By contrast a Skybolt might fit semi-conformally under the belly... NOT in the bay of course.
 

Rickshaw

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The V bombers were unable to carry Hound Dog since the ground clearance on the bombers was totally inadequate.
The B52 was a high wing aircraft.

That might be true of the Handley Page Victor but it was not true of the Vulcan. The Vulcan had a massive amount of ground clearance compared to the B-52.
 

pathology_doc

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The V bombers were unable to carry Hound Dog since the ground clearance on the bombers was totally inadequate.
The B52 was a high wing aircraft.

That might be true of the Handley Page Victor but it was not true of the Vulcan. The Vulcan had a massive amount of ground clearance compared to the B-52.

Between the fuselage and the ground yes, but between the bottom of the wing and the ground? That's the critical part.
 

Rickshaw

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The V bombers were unable to carry Hound Dog since the ground clearance on the bombers was totally inadequate.
The B52 was a high wing aircraft.

That might be true of the Handley Page Victor but it was not true of the Vulcan. The Vulcan had a massive amount of ground clearance compared to the B-52.

Between the fuselage and the ground yes, but between the bottom of the wing and the ground? That's the critical part.

Is approximately 12 feet under the wing sufficient? It was approximately 8 feet under the fuselage
 

Rickshaw

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You have to take into consideration that AGM-28 was specific in that the pylon was part of the weapon system, a complex structure because it transferred the thrust loads to the B-52 wing and full of equipment and plumbing because the missile's tanks were connected with the aircraft's tanks. The pylon was not part of the B-52 structure. The missiles were removed from aircraft with the pylon attached and shipped the same for IRAN to Tinker AFB. Also the front part of the pylon had to be clear from any aircraft structure above it and to have a good field of vision upwards because it contained a Kollsman Instruments star-tracker (on top) to update the missile's NAA Autonetics N5G INS prior to launch.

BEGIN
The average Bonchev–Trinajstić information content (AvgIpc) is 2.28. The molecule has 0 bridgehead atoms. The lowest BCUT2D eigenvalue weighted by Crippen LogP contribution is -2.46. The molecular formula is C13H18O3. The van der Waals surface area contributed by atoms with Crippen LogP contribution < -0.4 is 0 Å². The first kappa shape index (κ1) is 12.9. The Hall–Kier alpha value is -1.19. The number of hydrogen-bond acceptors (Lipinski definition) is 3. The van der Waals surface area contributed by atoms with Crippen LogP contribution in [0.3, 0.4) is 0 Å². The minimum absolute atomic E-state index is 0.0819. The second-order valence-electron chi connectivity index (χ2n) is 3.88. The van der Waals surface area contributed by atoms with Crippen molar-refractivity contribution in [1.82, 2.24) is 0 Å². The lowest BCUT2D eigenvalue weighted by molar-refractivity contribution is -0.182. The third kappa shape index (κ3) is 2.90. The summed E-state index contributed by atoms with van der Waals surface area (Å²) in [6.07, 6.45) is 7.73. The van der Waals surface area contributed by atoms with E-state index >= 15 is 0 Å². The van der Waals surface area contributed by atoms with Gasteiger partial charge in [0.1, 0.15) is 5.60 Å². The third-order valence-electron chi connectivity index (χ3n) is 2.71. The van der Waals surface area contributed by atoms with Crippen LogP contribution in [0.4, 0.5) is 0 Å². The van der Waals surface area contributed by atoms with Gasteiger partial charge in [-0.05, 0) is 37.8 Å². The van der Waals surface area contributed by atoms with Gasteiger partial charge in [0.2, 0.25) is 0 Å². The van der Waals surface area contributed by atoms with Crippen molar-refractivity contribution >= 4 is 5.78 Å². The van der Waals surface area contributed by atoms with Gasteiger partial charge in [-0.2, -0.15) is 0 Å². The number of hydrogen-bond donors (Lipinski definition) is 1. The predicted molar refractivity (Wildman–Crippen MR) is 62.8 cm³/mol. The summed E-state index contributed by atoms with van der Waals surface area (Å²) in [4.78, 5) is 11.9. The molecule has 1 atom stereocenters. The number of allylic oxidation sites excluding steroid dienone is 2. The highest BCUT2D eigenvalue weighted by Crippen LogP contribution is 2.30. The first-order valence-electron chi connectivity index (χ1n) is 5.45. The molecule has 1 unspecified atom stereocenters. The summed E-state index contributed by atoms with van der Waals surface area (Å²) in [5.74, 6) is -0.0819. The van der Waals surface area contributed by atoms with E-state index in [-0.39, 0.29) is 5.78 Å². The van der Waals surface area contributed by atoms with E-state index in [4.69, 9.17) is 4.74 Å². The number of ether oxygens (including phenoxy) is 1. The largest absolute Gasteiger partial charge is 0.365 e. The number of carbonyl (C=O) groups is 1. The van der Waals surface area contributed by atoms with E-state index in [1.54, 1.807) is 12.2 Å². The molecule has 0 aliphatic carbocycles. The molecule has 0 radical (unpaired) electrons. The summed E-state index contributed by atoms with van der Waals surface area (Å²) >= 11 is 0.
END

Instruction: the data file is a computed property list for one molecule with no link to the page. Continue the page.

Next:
Both are relatively minor problems which I don't doubt that the British aircraft industry could have surmounted. Yes, the pylons would have been different. Yes, they would have attached in a different location, neither however would have produced insurmountable problems. It the will is there, there is always a way.
 

Archibald

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Don't know why I didn't posted that before... Hound Dog was one option considered for NATO MLF between 1959 and 1963 - along with Minuteman, Skybolt and Polaris variants.
 

Michel Van

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and what about launching the Hound Dog with rocket booster ala ZELL ?